Ulbana, Ulbaṇa, Ulbaṇā: 17 definitions

Introduction:

Ulbana means something in Hinduism, Sanskrit, Marathi. If you want to know the exact meaning, history, etymology or English translation of this term then check out the descriptions on this page. Add your comment or reference to a book if you want to contribute to this summary article.

In Hinduism

Natyashastra (theatrics and dramaturgy)

Source: Wisdom Library: Nāṭya-śāstra

Ulbaṇa (उल्बण) refers to a gesture (āṅgika) made with ‘dance hands’ (nṛttahasta), according to the Nāṭyaśāstra chapter 8. The hands (hasta) form a part of the human body which represents one of the six major limbs (aṅga) used in dramatic performance. With these limbs are made the various gestures (āṅgika), which form a part of the histrionic representation (abhinaya).

Source: archive.org: The mirror of gesture (abhinaya-darpana)

One of the saṃyutta-hastāni (Twenty-six combined Hands).—Ulbaṇa (abundance): the same hands held close to the eyes. Patron deity Vijñeśa. Usage: large clusters of flowers, eyes.

Source: archive.org: Natya Shastra

Ulbaṇa (उल्बण).—A type of gesture (āṅgika) made with dance-hands (nṛttahasta);—(Instructions): The two hands to be stretched up and waved. The Dance-hands are to be used in forming Karaṇas.

Natyashastra book cover
context information

Natyashastra (नाट्यशास्त्र, nāṭyaśāstra) refers to both the ancient Indian tradition (shastra) of performing arts, (natya—theatrics, drama, dance, music), as well as the name of a Sanskrit work dealing with these subjects. It also teaches the rules for composing Dramatic plays (nataka), construction and performance of Theater, and Poetic works (kavya).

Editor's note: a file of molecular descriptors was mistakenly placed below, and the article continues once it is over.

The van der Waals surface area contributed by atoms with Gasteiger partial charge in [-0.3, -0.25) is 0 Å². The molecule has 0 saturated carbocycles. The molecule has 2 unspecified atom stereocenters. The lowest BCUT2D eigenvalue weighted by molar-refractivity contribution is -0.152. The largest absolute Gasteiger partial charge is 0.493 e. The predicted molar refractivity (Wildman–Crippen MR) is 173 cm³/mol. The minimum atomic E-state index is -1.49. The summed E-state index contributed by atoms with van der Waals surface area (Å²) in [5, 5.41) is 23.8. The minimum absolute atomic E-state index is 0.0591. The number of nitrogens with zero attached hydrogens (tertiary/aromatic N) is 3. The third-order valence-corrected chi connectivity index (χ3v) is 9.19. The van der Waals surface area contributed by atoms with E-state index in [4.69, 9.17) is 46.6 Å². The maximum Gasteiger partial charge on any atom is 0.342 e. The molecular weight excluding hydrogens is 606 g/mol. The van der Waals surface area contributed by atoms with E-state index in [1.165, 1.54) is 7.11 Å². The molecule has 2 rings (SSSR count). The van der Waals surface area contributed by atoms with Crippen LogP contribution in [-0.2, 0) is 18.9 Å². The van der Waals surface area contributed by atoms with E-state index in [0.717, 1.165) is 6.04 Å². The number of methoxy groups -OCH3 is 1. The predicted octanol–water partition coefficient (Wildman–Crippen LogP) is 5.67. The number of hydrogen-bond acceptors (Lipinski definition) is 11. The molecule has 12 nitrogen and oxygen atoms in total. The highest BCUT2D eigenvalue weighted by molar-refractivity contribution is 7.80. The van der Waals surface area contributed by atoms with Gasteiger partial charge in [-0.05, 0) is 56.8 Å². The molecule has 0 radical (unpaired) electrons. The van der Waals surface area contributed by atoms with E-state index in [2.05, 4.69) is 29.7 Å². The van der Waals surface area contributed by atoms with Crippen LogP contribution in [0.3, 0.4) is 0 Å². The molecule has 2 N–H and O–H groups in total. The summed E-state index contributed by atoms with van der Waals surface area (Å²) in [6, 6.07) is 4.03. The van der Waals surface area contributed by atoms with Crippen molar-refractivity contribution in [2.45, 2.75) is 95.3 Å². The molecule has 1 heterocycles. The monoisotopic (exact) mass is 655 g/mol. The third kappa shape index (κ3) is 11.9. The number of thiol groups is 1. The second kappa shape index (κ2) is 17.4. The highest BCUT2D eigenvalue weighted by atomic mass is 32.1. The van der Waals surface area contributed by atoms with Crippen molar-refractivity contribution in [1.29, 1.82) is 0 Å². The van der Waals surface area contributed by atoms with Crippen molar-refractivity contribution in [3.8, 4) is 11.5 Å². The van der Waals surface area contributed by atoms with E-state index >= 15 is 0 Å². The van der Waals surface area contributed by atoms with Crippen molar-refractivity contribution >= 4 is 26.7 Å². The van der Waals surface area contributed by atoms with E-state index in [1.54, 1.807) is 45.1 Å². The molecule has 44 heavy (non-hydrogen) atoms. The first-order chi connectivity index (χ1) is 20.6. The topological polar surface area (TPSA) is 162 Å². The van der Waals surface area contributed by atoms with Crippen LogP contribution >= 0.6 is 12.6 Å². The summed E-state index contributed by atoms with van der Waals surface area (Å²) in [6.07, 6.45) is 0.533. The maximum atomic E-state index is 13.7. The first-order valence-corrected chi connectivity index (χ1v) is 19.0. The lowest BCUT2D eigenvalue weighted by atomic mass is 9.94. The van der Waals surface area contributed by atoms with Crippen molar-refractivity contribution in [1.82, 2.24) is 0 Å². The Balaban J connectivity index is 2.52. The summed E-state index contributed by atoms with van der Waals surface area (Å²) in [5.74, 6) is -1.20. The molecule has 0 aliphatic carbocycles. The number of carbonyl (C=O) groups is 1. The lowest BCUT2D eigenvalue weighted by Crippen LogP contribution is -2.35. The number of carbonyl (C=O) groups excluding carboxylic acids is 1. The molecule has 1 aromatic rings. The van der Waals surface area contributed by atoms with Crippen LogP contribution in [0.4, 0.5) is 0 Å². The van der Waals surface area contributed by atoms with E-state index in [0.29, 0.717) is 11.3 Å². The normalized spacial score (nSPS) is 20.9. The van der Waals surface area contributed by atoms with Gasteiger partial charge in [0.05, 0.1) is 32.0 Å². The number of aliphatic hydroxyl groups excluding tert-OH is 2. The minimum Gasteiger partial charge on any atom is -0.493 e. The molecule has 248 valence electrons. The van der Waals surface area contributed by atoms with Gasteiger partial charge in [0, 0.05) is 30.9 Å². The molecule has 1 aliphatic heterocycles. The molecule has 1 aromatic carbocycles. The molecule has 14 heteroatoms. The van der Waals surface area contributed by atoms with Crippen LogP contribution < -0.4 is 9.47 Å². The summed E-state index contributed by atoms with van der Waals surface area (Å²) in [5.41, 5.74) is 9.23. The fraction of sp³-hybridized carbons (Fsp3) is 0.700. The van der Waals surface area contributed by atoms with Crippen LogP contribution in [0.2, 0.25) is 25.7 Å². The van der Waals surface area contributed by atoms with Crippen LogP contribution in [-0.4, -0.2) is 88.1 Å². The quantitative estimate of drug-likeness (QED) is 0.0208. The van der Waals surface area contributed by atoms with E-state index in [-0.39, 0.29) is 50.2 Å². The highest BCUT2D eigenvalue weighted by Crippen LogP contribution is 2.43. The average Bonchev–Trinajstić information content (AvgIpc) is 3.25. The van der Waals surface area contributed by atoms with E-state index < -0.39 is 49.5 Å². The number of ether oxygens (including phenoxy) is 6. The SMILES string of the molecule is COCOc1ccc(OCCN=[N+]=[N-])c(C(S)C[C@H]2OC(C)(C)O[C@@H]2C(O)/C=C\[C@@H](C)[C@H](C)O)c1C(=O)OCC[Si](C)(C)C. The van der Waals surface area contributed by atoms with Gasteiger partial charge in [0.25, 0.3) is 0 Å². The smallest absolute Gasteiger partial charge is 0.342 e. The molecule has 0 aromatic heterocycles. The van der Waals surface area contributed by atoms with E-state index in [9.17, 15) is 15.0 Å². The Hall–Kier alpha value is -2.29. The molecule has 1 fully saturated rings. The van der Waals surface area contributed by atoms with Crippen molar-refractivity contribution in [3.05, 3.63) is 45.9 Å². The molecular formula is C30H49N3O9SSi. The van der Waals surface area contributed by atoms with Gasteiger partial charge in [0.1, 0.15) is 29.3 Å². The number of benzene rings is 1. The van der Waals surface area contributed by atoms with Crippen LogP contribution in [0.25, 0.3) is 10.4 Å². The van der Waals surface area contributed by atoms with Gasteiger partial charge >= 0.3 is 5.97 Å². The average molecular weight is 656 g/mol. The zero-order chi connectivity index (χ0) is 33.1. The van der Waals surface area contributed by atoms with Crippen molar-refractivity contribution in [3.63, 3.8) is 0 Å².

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Purana and Itihasa (epic history)

Source: Cologne Digital Sanskrit Dictionaries: The Purana Index

Ulbaṇa (उल्बण).—One of the seven sons of Vasiṣṭha and Ūrjā.*

  • * Bhāgavata-purāṇa IV. 1. 41.
Purana book cover
context information

The Purana (पुराण, purāṇas) refers to Sanskrit literature preserving ancient India’s vast cultural history, including historical legends, religious ceremonies, various arts and sciences. The eighteen mahapuranas total over 400,000 shlokas (metrical couplets) and date to at least several centuries BCE.

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Ayurveda (science of life)

Toxicology (Study and Treatment of poison)

Source: Shodhganga: Kasyapa Samhita—Text on Visha Chikitsa